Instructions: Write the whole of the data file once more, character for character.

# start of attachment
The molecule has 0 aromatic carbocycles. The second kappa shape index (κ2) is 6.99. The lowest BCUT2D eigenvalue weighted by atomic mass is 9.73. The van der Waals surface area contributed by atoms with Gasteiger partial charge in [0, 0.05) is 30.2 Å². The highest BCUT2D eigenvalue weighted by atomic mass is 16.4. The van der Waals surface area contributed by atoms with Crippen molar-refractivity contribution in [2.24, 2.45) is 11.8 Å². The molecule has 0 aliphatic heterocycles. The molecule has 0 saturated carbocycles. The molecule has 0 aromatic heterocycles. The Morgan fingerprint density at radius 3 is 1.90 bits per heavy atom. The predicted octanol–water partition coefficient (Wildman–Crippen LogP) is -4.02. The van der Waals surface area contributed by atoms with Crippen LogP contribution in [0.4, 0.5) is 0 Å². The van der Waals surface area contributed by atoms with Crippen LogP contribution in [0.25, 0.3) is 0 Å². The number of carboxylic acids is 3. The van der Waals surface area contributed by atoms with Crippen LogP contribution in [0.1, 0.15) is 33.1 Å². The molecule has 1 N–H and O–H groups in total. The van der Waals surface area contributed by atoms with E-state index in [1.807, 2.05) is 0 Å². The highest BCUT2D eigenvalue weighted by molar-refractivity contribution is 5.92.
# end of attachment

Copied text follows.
The molecule has 0 aromatic carbocycles. The second kappa shape index (κ2) is 6.99. The lowest BCUT2D eigenvalue weighted by atomic mass is 9.73. The van der Waals surface area contributed by atoms with Gasteiger partial charge in [0, 0.05) is 30.2 Å². The highest BCUT2D eigenvalue weighted by atomic mass is 16.4. The van der Waals surface area contributed by atoms with Crippen molar-refractivity contribution in [2.24, 2.45) is 11.8 Å². The molecule has 0 aliphatic heterocycles. The molecule has 0 saturated carbocycles. The molecule has 0 aromatic heterocycles. The Morgan fingerprint density at radius 3 is 1.90 bits per heavy atom. The predicted octanol–water partition coefficient (Wildman–Crippen LogP) is -4.02. The van der Waals surface area contributed by atoms with Crippen LogP contribution in [0.4, 0.5) is 0 Å². The van der Waals surface area contributed by atoms with Crippen LogP contribution in [0.25, 0.3) is 0 Å². The number of carboxylic acids is 3. The van der Waals surface area contributed by atoms with Crippen LogP contribution in [0.1, 0.15) is 33.1 Å². The molecule has 1 N–H and O–H groups in total. The van der Waals surface area contributed by atoms with E-state index in [1.807, 2.05) is 0 Å². The highest BCUT2D eigenvalue weighted by molar-refractivity contribution is 5.92.